Today's Wall Street Journal highlights a line from Defense Secretary Robert Gates that you hear a lot from the administration these days, but which I still find pretty mystifying: "Negotiations with Tehran would be fruitless now, Gates explains, because first 'we need some leverage.'" Don't we already have a ton of leverage over the Iranians--namely, our ability to leave Iraq, thereby leaving a massive terrorist haven, not to mention a bloody civil war, festering along their border?
In his radio address last Saturday, President George W. Bush described "benchmarks" that "the Iraqi government must meet...or lose the support of the Iraqi and American people." Second on the list after "taking responsibility for security in all of Iraq's provinces" was "passing legislation to share oil revenues among all Iraqis." That sounds pretty good: a guaranteed annual income for all Iraqis. But that's not exactly what the oil law is about. Earlier today, the Iraqi Oil Ministry announced that the law had been drafted and would be submitted to the cabinet next week.
by Sanford Levinson I quote below the response of Mark Levin, blogging at the National Review site, to the announcement by the Bush administration that it will, after all, submit requests for surveillance of telephone conversations to the FISA Court after arguing, since December 2005, both that the president has inherent authority to order such surveillance and, even more to the point, that the 1978 surveillance apparatus leaves us in peril in the "global war on terror": Is there no principle subject to negotiation? Is there no course subject to reversal?
by Eric Rauchway Jane Galt says you can't just get the ball in the pocket, you have to call your shot. Which is to say: I was wrong to impute excessive competence to the government.... This has not convinced me of the brilliance of the doves, because precisely none of the ones that I argued with predicted that things would go wrong in the way they did. If you get the right result, with the wrong mechanism, do you get credit for being right, or being lucky? In some way, they got it just as wrong as I did: nothing that they predicted came to pass. I don't know which anti-war voice Ms.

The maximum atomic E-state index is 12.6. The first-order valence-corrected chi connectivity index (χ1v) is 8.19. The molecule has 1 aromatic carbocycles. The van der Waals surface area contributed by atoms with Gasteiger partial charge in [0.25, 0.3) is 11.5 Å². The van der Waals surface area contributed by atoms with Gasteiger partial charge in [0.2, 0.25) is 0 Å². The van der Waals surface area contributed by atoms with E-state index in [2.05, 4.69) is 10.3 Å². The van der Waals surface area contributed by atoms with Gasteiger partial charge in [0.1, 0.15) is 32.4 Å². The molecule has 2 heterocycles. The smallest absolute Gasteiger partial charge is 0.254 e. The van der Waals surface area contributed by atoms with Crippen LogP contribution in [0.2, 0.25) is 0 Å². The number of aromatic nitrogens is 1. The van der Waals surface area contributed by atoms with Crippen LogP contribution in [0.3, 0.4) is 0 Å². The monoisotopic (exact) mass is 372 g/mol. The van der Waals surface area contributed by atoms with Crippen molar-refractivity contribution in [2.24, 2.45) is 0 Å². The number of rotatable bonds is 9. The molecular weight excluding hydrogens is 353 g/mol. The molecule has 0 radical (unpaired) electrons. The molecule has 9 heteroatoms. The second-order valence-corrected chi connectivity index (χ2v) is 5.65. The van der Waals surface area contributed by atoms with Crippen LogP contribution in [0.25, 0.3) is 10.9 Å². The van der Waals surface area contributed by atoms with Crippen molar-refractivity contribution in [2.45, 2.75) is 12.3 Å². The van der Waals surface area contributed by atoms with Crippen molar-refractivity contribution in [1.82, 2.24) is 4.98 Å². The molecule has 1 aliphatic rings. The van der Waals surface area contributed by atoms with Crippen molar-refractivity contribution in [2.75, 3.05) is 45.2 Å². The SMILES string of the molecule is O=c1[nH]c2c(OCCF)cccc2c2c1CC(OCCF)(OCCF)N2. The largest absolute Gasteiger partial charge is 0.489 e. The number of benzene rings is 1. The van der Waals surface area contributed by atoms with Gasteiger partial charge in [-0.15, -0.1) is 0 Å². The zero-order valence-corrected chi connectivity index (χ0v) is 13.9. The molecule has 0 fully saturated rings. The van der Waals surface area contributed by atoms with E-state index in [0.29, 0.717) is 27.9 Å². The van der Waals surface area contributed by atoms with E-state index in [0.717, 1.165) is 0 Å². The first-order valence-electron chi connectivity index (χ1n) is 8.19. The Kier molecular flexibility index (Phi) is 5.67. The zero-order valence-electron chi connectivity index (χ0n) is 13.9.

This morning I'm watching the silly sit-down that "Good Morning America"'s Diane Sawyer did with the 16 women senators, and the first topic of discussion is (surprise!) how the decidedly non-female Barack Obama puts a kink in Senator Clinton's plans to become the first Madame President. As Diane framed the situation, here's a woman Senator looking to break one glass ceiling, only to run up against a black Senator aiming to break another type of glass ceiling. The safe-money bet is that we'll hear this minority v.
The United States helped found the World Bank in 1945. It was designed initially to aid in postwar reconstruction, but it has developed a focus on alleviating extreme poverty and encouraging development in the world's poorest countries. American officials did not conceive of the bank as a vehicle for carrying out a particular administration's foreign policy objectives. When Robert Macnamara left the Pentagon to become World Bank president in 1968, for instance, he did not use his tenure to advance the American war effort in Vietnam.
This article in today's Hill highlights Rahm Emanuel's Hillary-Obama dilemma: One House leader with potentially divided loyalties is Rahm Emanuel (Ill.). The Democratic Caucus chairman and 2006 electoral hero has close ties to the Chicago political community certain to back Obama as well as to Sen. Clinton and her husband, whom Emanuel served as a campaign strategist and senior White House aide.
by Sanford Levinson I have only just seen Jacob Levy's "invitation" to weigh in on the ability of Congress to defund the proposed "surge." On this matter, I see nothing to disagree with in Cass Sunstein's thoughtful posting. I do think, though, that there are probably insurmountable political obstacles in the way of an effectve cutting off of funding (assuming, for the sake of argument, that this is wise policy): First, obviously, it would have to get through both houses of Congress.
Just in case you wanted to know how The New York Times, which has gone bananas over Saddam Hussein's execution, felt about "The End of Mussolini," take a look below: The wretched end of Benito Mussolini marks a fitting end to a wretched life.
The Washington Post editorial page, which championed the war in Iraq, gives top billing (upper-right hand of the page) to two former Justice Department officials from the Reagan and George H.W. Bush administrations who argue that it is unconstitutional for the Democrats to introduce a resolution condemning the Bush administration's strategy in Iraq. David B. Rivkin Jr. and Lee A. Casey don't just oppose the resolution; they oppose introducing it and taking a vote on it. Their argument consists of the kind of legal sleight-of-hand that has led many distrust Washington lawyers.